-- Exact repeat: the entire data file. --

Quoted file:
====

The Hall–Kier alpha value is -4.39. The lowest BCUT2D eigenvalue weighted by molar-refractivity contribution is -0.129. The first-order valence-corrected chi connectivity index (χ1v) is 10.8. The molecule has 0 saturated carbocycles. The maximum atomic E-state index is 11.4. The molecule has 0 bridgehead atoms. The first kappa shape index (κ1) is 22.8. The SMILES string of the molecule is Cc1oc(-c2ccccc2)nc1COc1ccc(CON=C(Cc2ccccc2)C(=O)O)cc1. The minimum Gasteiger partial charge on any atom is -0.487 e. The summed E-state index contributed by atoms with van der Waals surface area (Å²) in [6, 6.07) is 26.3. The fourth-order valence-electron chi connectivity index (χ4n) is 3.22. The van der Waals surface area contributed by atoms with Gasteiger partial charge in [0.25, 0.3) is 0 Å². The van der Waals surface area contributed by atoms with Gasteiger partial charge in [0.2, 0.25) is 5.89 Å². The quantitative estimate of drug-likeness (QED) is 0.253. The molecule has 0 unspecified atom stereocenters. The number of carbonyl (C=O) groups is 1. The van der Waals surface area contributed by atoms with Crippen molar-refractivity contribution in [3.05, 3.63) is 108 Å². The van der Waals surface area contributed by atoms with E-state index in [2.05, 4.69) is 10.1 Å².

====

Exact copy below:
The Hall–Kier alpha value is -4.39. The lowest BCUT2D eigenvalue weighted by molar-refractivity contribution is -0.129. The first-order valence-corrected chi connectivity index (χ1v) is 10.8. The molecule has 0 saturated carbocycles. The maximum atomic E-state index is 11.4. The molecule has 0 bridgehead atoms. The first kappa shape index (κ1) is 22.8. The SMILES string of the molecule is Cc1oc(-c2ccccc2)nc1COc1ccc(CON=C(Cc2ccccc2)C(=O)O)cc1. The minimum Gasteiger partial charge on any atom is -0.487 e. The summed E-state index contributed by atoms with van der Waals surface area (Å²) in [6, 6.07) is 26.3. The fourth-order valence-electron chi connectivity index (χ4n) is 3.22. The van der Waals surface area contributed by atoms with Gasteiger partial charge in [0.25, 0.3) is 0 Å². The van der Waals surface area contributed by atoms with Gasteiger partial charge in [0.2, 0.25) is 5.89 Å². The quantitative estimate of drug-likeness (QED) is 0.253. The molecule has 0 unspecified atom stereocenters. The number of carbonyl (C=O) groups is 1. The van der Waals surface area contributed by atoms with Crippen molar-refractivity contribution in [3.05, 3.63) is 108 Å². The van der Waals surface area contributed by atoms with E-state index in [2.05, 4.69) is 10.1 Å².